BOSTON — All staff in Massachusetts rest homes, assisted living residences and hospice programs and home care workers who provide in-home direct care would need to get vaccinated against COVID-19 in the next two months under an expanded mandate introduced Wednesday by Gov. Charlie Baker's administration.

The administration announced it would seek to broaden an existing vaccination requirement on certain long-term care staff to include many more caregivers across hundreds of facilities in an effort to "protect older adults against COVID-19," which continues to spread even as more and more people obtain vaccinations.

Officials said the proposed mandate, which drew praise from affected industry leaders, would apply to workers directly employed by facilities and to contractors who regularly enter facilities. Sixty-two freestanding rest homes, 85 hospice programs and 268 assisted living residences would fall under the new mandate.

The policy is subject to approval from the Public Health Council, which has a meeting scheduled for Sept. 8. The council has consented to numerous pandemic-related proposals introduced by the governor.

Up to 100,000 home care workers will also need to comply with the expanded requirement, according to the Baker administration. That includes individuals providing in-home, direct care employed by a state-contracted or state-subcontracted agency, and it also applies to independent, non-agency home care workers contracted with the state such as personal care attendants in the MassHealth program.

Affected caregivers must get vaccinated by Oct. 31 unless they qualify for a medical or religious exemption, under the proposal.

Tara Gregorio, president of the Massachusetts Senior Care Association that represents long-term care facilities covered by the original mandate and assisted living facilities added under the expanded version, applauded Gov. Baker and his administration for the updated policy.

"The Governor's action today, further expanding the Covid-19 vaccination mandate to include all eldercare workers, is critically important to ensure the safety and well-being of citizens across the Commonwealth, including our vulnerable skilled nursing facility residents and dedicated staff," Gregorio said in a statement. "The Governor's announcement will create parity, transparency, and accountability within the entire health care system, which is ultimately to the benefit of consumers and their caregivers."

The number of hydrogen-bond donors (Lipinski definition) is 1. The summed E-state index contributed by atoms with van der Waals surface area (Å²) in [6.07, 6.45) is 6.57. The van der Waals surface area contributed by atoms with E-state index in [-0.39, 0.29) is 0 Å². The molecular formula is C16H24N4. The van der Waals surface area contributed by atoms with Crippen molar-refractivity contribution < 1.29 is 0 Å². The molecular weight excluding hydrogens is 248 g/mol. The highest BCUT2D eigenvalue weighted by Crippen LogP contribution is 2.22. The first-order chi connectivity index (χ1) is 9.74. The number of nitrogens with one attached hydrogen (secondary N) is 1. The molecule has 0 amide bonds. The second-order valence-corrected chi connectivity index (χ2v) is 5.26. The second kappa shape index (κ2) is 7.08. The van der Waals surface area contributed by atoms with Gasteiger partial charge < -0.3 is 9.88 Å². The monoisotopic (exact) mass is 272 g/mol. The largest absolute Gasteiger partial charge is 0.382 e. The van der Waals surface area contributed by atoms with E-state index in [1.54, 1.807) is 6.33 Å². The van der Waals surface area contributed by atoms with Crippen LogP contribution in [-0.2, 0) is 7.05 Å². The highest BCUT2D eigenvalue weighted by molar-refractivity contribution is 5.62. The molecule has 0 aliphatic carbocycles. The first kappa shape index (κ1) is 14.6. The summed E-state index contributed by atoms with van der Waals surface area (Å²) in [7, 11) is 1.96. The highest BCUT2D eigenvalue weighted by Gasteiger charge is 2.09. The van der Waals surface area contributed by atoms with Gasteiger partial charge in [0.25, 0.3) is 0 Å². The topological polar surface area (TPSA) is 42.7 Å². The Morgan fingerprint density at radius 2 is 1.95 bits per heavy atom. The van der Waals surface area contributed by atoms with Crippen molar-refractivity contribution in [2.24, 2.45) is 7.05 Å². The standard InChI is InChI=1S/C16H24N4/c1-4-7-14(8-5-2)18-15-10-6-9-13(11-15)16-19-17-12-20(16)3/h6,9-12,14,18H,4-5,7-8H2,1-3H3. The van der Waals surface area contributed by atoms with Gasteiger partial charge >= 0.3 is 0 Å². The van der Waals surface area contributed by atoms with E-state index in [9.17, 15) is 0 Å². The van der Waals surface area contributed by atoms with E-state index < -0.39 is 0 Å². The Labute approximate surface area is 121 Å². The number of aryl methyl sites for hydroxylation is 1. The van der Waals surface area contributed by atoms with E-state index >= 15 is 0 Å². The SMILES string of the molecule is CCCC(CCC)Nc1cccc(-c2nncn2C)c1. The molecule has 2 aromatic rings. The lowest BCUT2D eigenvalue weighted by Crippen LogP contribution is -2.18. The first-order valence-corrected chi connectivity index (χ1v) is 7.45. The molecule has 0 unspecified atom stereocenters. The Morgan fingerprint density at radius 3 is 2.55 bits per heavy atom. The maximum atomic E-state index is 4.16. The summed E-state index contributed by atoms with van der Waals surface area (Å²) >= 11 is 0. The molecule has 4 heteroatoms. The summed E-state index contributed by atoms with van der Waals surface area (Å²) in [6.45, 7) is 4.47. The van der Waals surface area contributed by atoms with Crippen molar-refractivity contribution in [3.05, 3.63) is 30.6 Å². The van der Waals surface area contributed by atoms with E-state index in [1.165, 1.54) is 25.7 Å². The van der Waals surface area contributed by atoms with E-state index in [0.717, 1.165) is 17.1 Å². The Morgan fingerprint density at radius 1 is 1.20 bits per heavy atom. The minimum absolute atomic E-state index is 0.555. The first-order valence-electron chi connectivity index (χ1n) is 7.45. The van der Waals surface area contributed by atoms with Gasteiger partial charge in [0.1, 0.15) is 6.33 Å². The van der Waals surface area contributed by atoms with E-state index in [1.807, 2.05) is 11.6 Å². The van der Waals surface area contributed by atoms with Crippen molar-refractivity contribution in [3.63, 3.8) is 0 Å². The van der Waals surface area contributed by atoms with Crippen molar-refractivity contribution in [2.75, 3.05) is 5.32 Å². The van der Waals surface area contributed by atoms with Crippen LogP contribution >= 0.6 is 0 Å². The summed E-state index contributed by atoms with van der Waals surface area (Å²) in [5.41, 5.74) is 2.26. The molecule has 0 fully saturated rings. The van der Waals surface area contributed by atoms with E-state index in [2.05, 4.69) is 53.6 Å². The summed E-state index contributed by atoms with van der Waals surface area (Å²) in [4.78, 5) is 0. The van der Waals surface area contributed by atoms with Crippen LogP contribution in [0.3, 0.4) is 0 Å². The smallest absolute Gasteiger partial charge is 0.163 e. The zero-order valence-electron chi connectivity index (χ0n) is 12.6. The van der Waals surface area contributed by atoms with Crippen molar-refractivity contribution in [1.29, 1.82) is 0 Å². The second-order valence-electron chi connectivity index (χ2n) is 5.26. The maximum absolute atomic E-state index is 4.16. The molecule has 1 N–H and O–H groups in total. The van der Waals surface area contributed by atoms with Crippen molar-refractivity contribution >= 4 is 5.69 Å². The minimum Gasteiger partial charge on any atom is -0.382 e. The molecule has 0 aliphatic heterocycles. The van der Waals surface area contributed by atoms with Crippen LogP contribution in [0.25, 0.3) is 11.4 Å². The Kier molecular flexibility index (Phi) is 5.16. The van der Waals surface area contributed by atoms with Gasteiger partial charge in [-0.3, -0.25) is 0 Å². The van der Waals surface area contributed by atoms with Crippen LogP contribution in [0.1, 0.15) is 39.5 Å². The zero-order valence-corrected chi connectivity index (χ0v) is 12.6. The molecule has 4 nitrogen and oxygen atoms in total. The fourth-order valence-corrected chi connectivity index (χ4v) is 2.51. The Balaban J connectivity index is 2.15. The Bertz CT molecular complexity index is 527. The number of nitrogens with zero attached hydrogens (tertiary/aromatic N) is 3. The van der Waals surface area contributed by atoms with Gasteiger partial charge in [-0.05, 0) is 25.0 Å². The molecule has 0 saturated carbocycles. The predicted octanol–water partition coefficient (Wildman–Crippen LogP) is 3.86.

Gregorio added that more than a dozen other states have adopted similar mandates. She also said that a poll of 1,000 registered voters that GS Strategies conducted in May for MSCA found 72 percent of voters "overwhelmingly supported a statewide mandate for all healthcare employees to be vaccinated against COVID-19."

The new mandate builds on a public health order Department of Public Health Acting Commissioner Margret Cooke issued last month requiring long-term care workers in skilled nursing facilities and soldiers' homes -- which care for older adults who face greater risks of serious illness and death from COVID-19 -- to get fully vaccinated by Oct. 10.

Many hospitals are also requiring their workforces to get immunized against COVID-19. Some parts of the health care sector, such as rehabilitation centers, do not fall under either the Baker administration's original long-term care vaccine mandate or its expanded caretaker mandate.

Massachusetts Health and Hospital Association President and CEO Steve Walsh praised the expanded mandate on Wednesday, referencing the recent increase in COVID-19 case counts and hospitalizations driven by the more infectious Delta variant.

"The threat of COVID-19 has only increased in the past several weeks, and it has never been more important for those treating patients to be protected," Walsh said in a statement. "Thanks to the policies put in place by the state and our providers, community members can take comfort in knowing that they are receiving the safest care possible -- whether they (are) at their local hospital or in other care settings that they rely on for their health and wellbeing."

Baker last month also issued a vaccine mandate for about 42,000 executive branch workers. Those who do not get vaccinated or secure a medical or religious exemption by Oct. 17 could face consequences including termination.

By Chris Lisinski

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